Chevrolet Firenza Can-Am V8
“This car is unique to South Africa and comes from a time when cars were built locally for racing,” he explains. “When Basil Green famously developed the Ford Capri Perana V8 with official Ford backing, engineer and racer Basil van Rooyen spotted the potential of the little Vauxhall and fitted it with the small-block V8 engine from a Chevrolet Camaro Z28. They performed extremely well on the track.” Only 100 roadgoing Can-Ams were ever made for the road. “It’s owned by a friend of mine and he asked me if I’d like to display it alongside my cars so fellow enthusiasts can see it in the metal.”
The rear wing was standard and while many have been tweaked or tuned over the years, this one is still mostly standard.
Ferrari 612 Scaglietti
“I had been looking for a 612 Scaglietti for a while – I saw one when I visited the factory with the Ferrari club back in 2010 and thought that it would suit me well. I bought mine from Ferris, a Ferrari specialist dealer in Johannesburg.”
A grand tourer makes perfect sense in a country where it’s not unusual to cover vast distances, and that’s exactly what he used it for during a road trip from Upington in to Cape Town. These roads are used by car manufacturers for high speed and hot weather testing so he could really stretch its legs. In all, he covered over 2 000 km during the trip, as evidenced by the road rash on the Scaglietti’s nose.
“I never thought I would own a black Ferrari, but I think you can get away with the less obvious colours on the bigger Ferraris. That said, I think the smaller mid-engined Ferraris look best in Rosso Corsa. The 612 is a great car to drive – extremely comfortable and hugely fast.”
TVR had little success in South Africa, so while importers did sell a few in the early 2000s, they are very rare. This is exactly why he wanted to add one to his collection – that and the fact that it brings a totally different flavour to the collection, being one of only a few cars he owns that dates from the 2000s. “I bought it from a classic and exotic car dealer in Johannesburg in 2013. I think it’s very good looking, sounds great and is terrific fun to drive, but you do need to know what you’re doing. I need to constantly keep an eye on it, too. I don’t think the build quality is particularly good, especially on the body and interior – if I don’t constantly tighten and fix things, it starts to fall apart.”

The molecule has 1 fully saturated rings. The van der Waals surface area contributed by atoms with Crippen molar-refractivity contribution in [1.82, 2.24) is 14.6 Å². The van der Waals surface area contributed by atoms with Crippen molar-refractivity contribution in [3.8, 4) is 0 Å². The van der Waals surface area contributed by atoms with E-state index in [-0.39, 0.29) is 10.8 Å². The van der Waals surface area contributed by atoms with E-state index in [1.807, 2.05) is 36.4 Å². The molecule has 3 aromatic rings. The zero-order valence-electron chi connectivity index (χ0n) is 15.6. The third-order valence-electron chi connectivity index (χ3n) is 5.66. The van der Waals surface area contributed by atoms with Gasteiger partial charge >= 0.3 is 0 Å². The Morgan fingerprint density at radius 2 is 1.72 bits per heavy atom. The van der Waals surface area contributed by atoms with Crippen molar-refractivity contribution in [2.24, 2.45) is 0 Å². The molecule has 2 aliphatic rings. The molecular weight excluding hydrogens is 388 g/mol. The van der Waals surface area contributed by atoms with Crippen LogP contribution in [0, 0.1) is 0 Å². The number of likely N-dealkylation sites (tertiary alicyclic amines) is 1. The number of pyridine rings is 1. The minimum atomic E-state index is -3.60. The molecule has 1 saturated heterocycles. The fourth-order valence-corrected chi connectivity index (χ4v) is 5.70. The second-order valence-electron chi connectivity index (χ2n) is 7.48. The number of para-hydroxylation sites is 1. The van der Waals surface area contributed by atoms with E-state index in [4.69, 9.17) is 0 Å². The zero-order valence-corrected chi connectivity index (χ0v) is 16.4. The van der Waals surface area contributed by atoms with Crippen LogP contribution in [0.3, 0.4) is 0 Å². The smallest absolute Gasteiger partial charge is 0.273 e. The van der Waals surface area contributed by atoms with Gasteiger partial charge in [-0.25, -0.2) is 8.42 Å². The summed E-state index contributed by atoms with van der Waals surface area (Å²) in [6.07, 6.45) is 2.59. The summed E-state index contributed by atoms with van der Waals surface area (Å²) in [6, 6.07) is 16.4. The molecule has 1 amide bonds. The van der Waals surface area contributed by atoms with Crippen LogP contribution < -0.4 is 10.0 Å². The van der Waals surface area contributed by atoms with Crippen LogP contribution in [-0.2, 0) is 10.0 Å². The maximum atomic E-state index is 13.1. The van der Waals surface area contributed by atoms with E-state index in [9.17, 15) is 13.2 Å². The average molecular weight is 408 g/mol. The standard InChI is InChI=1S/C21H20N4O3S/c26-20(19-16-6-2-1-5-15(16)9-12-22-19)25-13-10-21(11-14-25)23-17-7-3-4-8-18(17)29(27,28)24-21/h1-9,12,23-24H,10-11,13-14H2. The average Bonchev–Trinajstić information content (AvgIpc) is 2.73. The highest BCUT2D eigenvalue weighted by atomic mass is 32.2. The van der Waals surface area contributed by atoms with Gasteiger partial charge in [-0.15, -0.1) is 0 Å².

Another British car, this time from the opposite side of the market to the TVR. The Daimler looks almost as good as new from a distance and closer inspection reveals that it has covered just 30 000 km.
“This car is a multiple concours winner,” he explains. “I didn’t actually go looking for it – a friend of mine who owns a car dealership found it in 2013 and thought I might like it. When I saw the condition it was in, I bought it on the spot. I’ve always liked the shape of these Jaguars. It’s low and sleek – the classic shape. No wonder it didn’t change significantly between 1968 and 1992. New Jaguars might be wonderful cars but they have lost some of the classic styling which has always appealed to me.”
Alfa Romeo Alfetta 1800 GT
This is one of three cars the collector and his assistants have restored in-house and it’s almost finished. “It belonged to a friend of mine,” he says. “It was an absolute rust bucket in need of complete restoration. We had to cut out some parts of the body and replace them with new panels. But it’s a matching numbers car, so it was well worth it.
He found the Alfetta in 2012 at a Ferrari function where it was being used to demonstrate car polishes. It had stood in someone’s back garden under trees for many years so only half of the car was cleaned to better advertise the various products.”
Sourcing parts for it was tricky, though. “You must remember that South African-specification cars differed from European in many ways. For instance, mine has rubber bumper inserts, but they were thin plastic everywhere else.”
Alfa Romeo GTV6 3.0
“Like the Firenza Can-Am V8, the Alfa GTV 3.0-litre was unique to South Africa,” he says, “and like the Firenza, it saw the light of day because of motor racing. Not many rival cars could catch them on the track during the early Eighties. The motor industry did great things in South Africa back then in terms of motor racing and the sports cars you could buy – this Alfa hails from a lineage of cars that include the likes of the E30 BMW 333i and Opel Kadett Superboss.”
Built for racing homologation, this was a factory-approved car although the development work was done in South Africa. Only 212 were built and each had unique running gear and a special NACA intake duct in the bonnet.
His car is original and has needed little work. “We’ve done the upholstery and will eventually go through the entire car to see what else needs to be done,” he says.
As we wrap up our visit, his phone rings. Another car to be added to his collection in the coming days, perhaps? He smiles and shrugs. “The three most iconic cars for me are the Lamborghini Miura, Ferrari Dino and Jaguar E-type, although I’ll never stop looking for Alfa Romeos because there have been some great examples over the years. I’m definitely still looking.” Something tells me that this eclectic collection will be ever-changing for the foreseeable future.